Those were the final instructions of Miles Pickering before the start of the Princeton-Yale Titration Contest in December 1978. Contestants were given a sample of a chemical compound, mixed with an inert substance, and asked to determine the concentration of the mixture. The team with the most students scoring in Pickering’s “golden circle” — within one percentage point of the actual concentration — would be the winner.

Pickering, a Yale alumnus, Princeton lab instructor, and in PAW’s words, “the Abner Doubleday of intercollegiate titration,” initiated the contest in 1977. Yale won, and a summary of the project later earned a place in the Journal of Chemistry Education.

In 1978, Yale again proved more proficient in a closely contested rematch: 51 percent of its team finished in the golden circle, compared to 49 percent for the titrating Tigers.

Firestone Library, circa 1965.
Firestone Library, circa 1965.

With the first-semester reading period in progress, this photo from the Sept. 21, 1965, issue of PAW seemed like an appropriate Throwback Thursday selection. Taken by Ulli Steltzer at Firestone Library, the image accompanied a long feature story titled “New Challenges to University Libraries,” written by William S. Dix, then the University librarian.

Dix’s primary concern was space, since libraries must “increase as the volume of world publishing increases.” Nearly five decades later, Firestone’s ongoing renovation is not geared toward expansion — off-site storage has relieved some of that pressure — but it has other space-related goals, such as refreshing study areas and carrels and adding compact shelving.

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The Jan. 8 issue of PAW, arriving in mailboxes next week, will be our annual theme issue, continuing a tradition that started in 2003-04 with a special edition devoted to Campus Life. Since then, we’ve spotlighted Ethics (2004-05), Princeton and the Arts (2005-06), Global Princeton (2006-07), Princeton’s Most Influential Alumni (2007-08), Looking Ahead (the Future Issue) (2008-09), Race (2009-10), Humor (2010-11), Books (2011-12), and Music (2012-13). The covers of all 10 are pictured above.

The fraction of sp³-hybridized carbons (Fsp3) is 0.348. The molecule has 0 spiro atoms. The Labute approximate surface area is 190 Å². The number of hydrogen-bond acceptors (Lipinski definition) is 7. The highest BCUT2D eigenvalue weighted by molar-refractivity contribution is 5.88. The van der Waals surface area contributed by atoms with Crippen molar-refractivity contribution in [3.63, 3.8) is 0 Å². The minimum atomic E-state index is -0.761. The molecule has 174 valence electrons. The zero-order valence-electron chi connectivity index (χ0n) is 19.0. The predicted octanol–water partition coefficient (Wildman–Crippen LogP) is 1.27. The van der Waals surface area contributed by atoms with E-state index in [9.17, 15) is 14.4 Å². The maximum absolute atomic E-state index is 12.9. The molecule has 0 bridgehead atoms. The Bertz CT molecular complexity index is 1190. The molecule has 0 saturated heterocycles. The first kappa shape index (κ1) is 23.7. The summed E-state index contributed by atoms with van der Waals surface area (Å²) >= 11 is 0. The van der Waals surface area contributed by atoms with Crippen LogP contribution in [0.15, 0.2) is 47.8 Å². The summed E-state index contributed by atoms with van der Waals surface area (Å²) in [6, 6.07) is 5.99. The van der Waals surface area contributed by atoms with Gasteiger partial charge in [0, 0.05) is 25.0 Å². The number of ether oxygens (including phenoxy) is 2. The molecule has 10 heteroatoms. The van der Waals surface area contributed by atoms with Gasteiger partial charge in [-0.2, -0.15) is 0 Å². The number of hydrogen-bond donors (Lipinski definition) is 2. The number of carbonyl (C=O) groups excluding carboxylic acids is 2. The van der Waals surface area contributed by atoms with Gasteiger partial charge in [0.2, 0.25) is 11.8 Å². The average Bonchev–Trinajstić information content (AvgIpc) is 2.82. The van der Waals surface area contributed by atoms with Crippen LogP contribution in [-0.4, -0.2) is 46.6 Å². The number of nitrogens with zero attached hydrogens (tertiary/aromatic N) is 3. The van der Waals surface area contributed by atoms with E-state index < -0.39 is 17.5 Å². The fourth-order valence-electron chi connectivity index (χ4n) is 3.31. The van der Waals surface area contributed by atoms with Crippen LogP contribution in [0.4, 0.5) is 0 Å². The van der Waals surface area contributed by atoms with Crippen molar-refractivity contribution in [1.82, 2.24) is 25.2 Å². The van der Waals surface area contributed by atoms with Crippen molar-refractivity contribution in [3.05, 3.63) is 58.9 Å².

What will be the theme of this year’s issue? Find out Friday on Facebook and Twitter.

PAW's Dec. 21, 1988, cover. Click to enlarge.
PAW's Dec. 21, 1988, cover. Click to enlarge.

PAW’s Dec. 21, 1988, cover featured a bit of holiday spirit, student-style, captured by photographer Larry French. A few other items in the news on campus 25 years ago this week:

  • Abraham Udovich, then chairman of Near Eastern studies, traveled to Sweden with representatives of the International Center for Peace in the Middle East to meet with PLO leader Yasir Arafat.
  • The old Harrison Street bridge over Lake Carnegie collapsed into the water, weighed down by construction equipment that was being used to dismantle it. PAW reported that workers had been planning “a less dramatic demolition process.”
  • Student columnist Glenn Berkeley ’89 tagged along with Michael Stolper ’89 on a late-night pizza delivery run, learning tricks of the trade, like keeping your high-beams on while driving on campus. (“That way, you don’t end up with a person on the front of your car,” Stolper said.)
  • Men’s basketball coach Pete Carril, in an interview with PAW contributor Doug Lederman ’84, explained a lack of physical toughness in the Ivy League, noting that basketball is a “no-garage kind of game,” but Princeton (and the other Ivies) attract players from “three-car-garage” backgrounds. His Tigers would go on to win the league championship and fall to Georgetown, 50-49, in the NCAA Tournament.

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Photos by Greg Conderacci '71. Click to enlarge.
Photos by Greg Conderacci '71. Click to enlarge.